Orchardton Tower, Castle and estate
This large barony lies in the Stewartry of Kirkcudbright south of
Palnackie. Originally owned by the Cairns family, it centers on the
unique round tower house of the same name. It came into the
possession of Maxwell family of Drumcoltran in the middle of the
sixteenth century through marriage. Edward Maxwell of Drumcoltran
sold Orchardton to Robert Maxwell of Spottes, grandson of John
Maxwell, Lord Herries in 1640. There after this family were created
Baronets with the designation of Orchardton. They built a new tower
house and mansion some quarter mile south of the old tower at a
former farm named Glenshinnoch which they renamed Orchardton House.
The Maxwells of Orchardton split off a portion of the barony in the
south west to form the lesser barony of
Gelston which became the estate of a younger son. Orcharton was
the home of Sir Robert Maxwell who was out in the '45' with Bonnie
Prince Charlie and was immortalized in Sir Walter Scott's Guy
The Maxwells continued to live at Orchardton until the 7th Baronet
started work on a new mansion two miles away in 1765. The costs
bankrupted him and in 1785 he sold his estate, including Orchardton
Tower, to James Douglas,
'a Liverpool merchant'. He styled himself 'of Orchardton'. (Some
sources say he bought it from the Bank of Scotland). Maxwell
had also become involved in the failed
Douglas, Heron & Co Bank,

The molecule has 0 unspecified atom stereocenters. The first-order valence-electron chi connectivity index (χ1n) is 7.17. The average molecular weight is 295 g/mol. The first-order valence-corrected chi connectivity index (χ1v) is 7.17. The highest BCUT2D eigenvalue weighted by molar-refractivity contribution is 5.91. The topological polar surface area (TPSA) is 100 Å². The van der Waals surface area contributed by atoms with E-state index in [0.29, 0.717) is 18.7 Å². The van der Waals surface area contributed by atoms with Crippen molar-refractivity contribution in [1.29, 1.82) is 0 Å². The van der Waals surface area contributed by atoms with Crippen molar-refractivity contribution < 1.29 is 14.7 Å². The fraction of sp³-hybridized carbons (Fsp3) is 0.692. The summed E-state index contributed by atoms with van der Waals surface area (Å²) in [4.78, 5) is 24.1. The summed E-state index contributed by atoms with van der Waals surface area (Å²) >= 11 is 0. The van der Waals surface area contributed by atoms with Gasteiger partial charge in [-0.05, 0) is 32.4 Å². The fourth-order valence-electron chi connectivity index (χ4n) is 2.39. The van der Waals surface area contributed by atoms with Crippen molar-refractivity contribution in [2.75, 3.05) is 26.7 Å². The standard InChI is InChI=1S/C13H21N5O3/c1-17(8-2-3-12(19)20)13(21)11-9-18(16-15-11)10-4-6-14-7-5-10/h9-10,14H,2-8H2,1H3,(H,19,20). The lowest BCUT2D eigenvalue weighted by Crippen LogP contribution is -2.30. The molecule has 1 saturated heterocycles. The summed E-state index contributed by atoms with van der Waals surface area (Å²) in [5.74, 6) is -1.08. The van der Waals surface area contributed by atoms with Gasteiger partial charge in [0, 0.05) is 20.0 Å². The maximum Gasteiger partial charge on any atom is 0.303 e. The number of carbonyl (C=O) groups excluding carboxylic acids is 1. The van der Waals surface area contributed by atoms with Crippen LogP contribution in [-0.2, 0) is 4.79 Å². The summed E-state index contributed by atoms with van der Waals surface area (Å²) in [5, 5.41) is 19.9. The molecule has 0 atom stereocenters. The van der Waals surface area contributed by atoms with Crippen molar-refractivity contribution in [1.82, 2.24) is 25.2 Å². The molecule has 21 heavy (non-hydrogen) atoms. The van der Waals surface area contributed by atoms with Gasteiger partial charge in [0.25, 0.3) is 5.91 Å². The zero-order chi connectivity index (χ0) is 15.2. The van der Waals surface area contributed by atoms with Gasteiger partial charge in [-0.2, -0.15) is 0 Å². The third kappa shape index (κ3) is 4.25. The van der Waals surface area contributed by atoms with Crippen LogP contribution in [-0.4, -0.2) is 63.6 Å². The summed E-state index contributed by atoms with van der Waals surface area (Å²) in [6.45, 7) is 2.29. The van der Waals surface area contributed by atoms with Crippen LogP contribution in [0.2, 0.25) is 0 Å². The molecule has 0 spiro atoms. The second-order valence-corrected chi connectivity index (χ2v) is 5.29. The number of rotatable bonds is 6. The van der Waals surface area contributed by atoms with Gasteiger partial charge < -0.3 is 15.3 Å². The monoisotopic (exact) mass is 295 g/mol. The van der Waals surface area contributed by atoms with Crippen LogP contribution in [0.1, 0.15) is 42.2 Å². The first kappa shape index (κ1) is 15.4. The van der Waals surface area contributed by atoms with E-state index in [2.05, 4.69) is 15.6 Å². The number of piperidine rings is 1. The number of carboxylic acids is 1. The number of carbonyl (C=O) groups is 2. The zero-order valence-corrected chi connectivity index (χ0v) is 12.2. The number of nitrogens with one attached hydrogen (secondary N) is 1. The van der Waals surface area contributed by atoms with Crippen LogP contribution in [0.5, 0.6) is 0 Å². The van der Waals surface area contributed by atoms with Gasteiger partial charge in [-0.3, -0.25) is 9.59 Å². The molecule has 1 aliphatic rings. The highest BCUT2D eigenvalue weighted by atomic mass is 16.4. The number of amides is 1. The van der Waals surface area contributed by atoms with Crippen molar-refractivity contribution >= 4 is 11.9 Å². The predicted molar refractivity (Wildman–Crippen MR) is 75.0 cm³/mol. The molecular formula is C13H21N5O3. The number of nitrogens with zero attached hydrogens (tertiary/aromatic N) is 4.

which resulted in a spate of bankruptcies.
Following his death, his estates were divided amongst his three
daughters. The youngest who received the Orchardton barony was
married to Colonel Christopher Maxwell, a younger son of the
Maxwells of Cardoness. There were no children surviving from this
union and the barony passed out of Maxwell hands upon Mrs Maxwell
In 1878 his successor William Robinson-Douglas demolished and
rebuilt the mansion that had been started in 1765.
Castle, previously known by the names of "Orchardton House" & "Orchardton
Hall", is a magnificent Scottish Baronial Mansion of significant
architectural importance and is situated 1.5 miles from Auchencairn
and about 7 miles to Castle Douglas. The house has an interesting
history and has had a variety of uses since it was first built in
the 18th century.
Since 2003 Orchardton has been put back to single occupation
and has been much improved and modernised including a new kitchen,
advanced central heating systems and extensive roof repairs.
Internally there are some fifty rooms with large impressive hallways
and staircases, ornate ceilings, imposing fireplaces and panelling.
There are uninterrupted views over Orchardton Bay and across
the Solway to the Lakeland Fells and the area is well known for its
beautiful coastline, scenery, sandy beaches and bustling towns
nearby and the county enjoys a mild climate. Dumfries is about 20
miles, Edinburgh around 96 miles, Glasgow about 90 miles and
Prestwick about 63 miles.
Completed in Scottish baronial